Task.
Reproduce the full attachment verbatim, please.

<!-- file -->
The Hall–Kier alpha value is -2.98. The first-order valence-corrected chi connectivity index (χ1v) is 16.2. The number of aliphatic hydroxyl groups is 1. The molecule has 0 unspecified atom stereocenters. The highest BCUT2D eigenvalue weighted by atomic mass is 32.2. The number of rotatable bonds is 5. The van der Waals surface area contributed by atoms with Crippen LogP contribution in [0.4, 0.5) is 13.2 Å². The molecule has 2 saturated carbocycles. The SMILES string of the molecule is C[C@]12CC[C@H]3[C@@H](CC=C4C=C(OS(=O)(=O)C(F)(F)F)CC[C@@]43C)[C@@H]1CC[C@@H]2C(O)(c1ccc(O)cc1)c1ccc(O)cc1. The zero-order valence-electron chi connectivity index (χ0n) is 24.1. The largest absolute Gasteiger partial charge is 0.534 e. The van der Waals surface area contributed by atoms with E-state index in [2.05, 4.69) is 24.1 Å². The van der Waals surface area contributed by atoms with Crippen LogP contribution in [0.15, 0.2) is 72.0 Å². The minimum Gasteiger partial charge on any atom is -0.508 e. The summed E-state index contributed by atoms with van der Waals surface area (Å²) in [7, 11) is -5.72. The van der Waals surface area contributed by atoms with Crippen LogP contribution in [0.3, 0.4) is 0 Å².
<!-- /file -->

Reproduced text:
The Hall–Kier alpha value is -2.98. The first-order valence-corrected chi connectivity index (χ1v) is 16.2. The number of aliphatic hydroxyl groups is 1. The molecule has 0 unspecified atom stereocenters. The highest BCUT2D eigenvalue weighted by atomic mass is 32.2. The number of rotatable bonds is 5. The van der Waals surface area contributed by atoms with Crippen LogP contribution in [0.4, 0.5) is 13.2 Å². The molecule has 2 saturated carbocycles. The SMILES string of the molecule is C[C@]12CC[C@H]3[C@@H](CC=C4C=C(OS(=O)(=O)C(F)(F)F)CC[C@@]43C)[C@@H]1CC[C@@H]2C(O)(c1ccc(O)cc1)c1ccc(O)cc1. The zero-order valence-electron chi connectivity index (χ0n) is 24.1. The largest absolute Gasteiger partial charge is 0.534 e. The van der Waals surface area contributed by atoms with E-state index in [2.05, 4.69) is 24.1 Å². The van der Waals surface area contributed by atoms with Crippen LogP contribution in [0.15, 0.2) is 72.0 Å². The minimum Gasteiger partial charge on any atom is -0.508 e. The summed E-state index contributed by atoms with van der Waals surface area (Å²) in [7, 11) is -5.72. The van der Waals surface area contributed by atoms with Crippen LogP contribution in [0.3, 0.4) is 0 Å².